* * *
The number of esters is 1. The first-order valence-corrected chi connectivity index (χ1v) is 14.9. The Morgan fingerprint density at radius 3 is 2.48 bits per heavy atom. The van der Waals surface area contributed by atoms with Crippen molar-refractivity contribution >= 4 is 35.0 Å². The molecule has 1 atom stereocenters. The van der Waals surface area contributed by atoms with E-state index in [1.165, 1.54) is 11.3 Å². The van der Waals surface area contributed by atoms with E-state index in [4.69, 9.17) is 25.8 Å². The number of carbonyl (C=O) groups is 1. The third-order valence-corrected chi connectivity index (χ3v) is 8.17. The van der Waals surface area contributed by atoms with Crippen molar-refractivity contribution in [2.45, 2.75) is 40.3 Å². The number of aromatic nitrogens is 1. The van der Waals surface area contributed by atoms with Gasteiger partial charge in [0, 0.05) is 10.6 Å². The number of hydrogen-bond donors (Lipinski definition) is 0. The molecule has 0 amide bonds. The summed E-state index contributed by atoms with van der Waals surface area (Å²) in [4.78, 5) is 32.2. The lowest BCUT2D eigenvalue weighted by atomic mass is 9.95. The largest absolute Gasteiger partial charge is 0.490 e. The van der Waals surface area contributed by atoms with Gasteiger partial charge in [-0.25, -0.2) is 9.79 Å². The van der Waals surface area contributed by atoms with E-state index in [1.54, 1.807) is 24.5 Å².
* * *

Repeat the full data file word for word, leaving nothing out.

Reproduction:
The number of esters is 1. The first-order valence-corrected chi connectivity index (χ1v) is 14.9. The Morgan fingerprint density at radius 3 is 2.48 bits per heavy atom. The van der Waals surface area contributed by atoms with Crippen molar-refractivity contribution >= 4 is 35.0 Å². The molecule has 1 atom stereocenters. The van der Waals surface area contributed by atoms with E-state index in [1.165, 1.54) is 11.3 Å². The van der Waals surface area contributed by atoms with E-state index in [4.69, 9.17) is 25.8 Å². The number of carbonyl (C=O) groups is 1. The third-order valence-corrected chi connectivity index (χ3v) is 8.17. The van der Waals surface area contributed by atoms with Crippen molar-refractivity contribution in [2.45, 2.75) is 40.3 Å². The number of aromatic nitrogens is 1. The van der Waals surface area contributed by atoms with Gasteiger partial charge in [0, 0.05) is 10.6 Å². The number of hydrogen-bond donors (Lipinski definition) is 0. The molecule has 0 amide bonds. The summed E-state index contributed by atoms with van der Waals surface area (Å²) in [4.78, 5) is 32.2. The lowest BCUT2D eigenvalue weighted by atomic mass is 9.95. The largest absolute Gasteiger partial charge is 0.490 e. The van der Waals surface area contributed by atoms with Gasteiger partial charge in [-0.25, -0.2) is 9.79 Å². The van der Waals surface area contributed by atoms with E-state index in [1.54, 1.807) is 24.5 Å².